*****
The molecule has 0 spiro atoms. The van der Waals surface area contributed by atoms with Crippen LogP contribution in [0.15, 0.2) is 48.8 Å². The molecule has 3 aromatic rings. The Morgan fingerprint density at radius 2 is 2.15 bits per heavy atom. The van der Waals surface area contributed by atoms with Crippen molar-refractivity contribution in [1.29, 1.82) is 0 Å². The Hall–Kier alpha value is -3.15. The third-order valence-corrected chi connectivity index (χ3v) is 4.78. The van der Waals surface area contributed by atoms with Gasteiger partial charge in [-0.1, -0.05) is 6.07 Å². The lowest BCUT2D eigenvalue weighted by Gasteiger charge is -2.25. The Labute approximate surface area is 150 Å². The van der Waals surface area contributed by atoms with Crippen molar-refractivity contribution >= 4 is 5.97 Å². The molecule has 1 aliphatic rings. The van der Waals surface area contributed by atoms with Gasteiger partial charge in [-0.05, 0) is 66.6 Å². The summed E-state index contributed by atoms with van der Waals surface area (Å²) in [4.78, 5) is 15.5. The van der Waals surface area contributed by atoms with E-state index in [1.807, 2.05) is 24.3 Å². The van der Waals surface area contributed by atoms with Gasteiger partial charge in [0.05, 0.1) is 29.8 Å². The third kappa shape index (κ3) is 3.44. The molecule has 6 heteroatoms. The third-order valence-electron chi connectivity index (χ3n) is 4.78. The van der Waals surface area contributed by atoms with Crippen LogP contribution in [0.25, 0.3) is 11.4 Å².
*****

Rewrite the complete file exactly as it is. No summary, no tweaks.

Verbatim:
The molecule has 0 spiro atoms. The van der Waals surface area contributed by atoms with Crippen LogP contribution in [0.15, 0.2) is 48.8 Å². The molecule has 3 aromatic rings. The Morgan fingerprint density at radius 2 is 2.15 bits per heavy atom. The van der Waals surface area contributed by atoms with Crippen molar-refractivity contribution in [1.29, 1.82) is 0 Å². The Hall–Kier alpha value is -3.15. The third-order valence-corrected chi connectivity index (χ3v) is 4.78. The van der Waals surface area contributed by atoms with Gasteiger partial charge in [-0.1, -0.05) is 6.07 Å². The lowest BCUT2D eigenvalue weighted by Gasteiger charge is -2.25. The Labute approximate surface area is 150 Å². The van der Waals surface area contributed by atoms with Crippen molar-refractivity contribution >= 4 is 5.97 Å². The molecule has 1 aliphatic rings. The van der Waals surface area contributed by atoms with Gasteiger partial charge in [-0.05, 0) is 66.6 Å². The summed E-state index contributed by atoms with van der Waals surface area (Å²) in [4.78, 5) is 15.5. The van der Waals surface area contributed by atoms with E-state index in [1.807, 2.05) is 24.3 Å². The van der Waals surface area contributed by atoms with Gasteiger partial charge in [0.05, 0.1) is 29.8 Å². The third kappa shape index (κ3) is 3.44. The molecule has 6 heteroatoms. The third-order valence-electron chi connectivity index (χ3n) is 4.78. The van der Waals surface area contributed by atoms with Crippen LogP contribution in [0.25, 0.3) is 11.4 Å².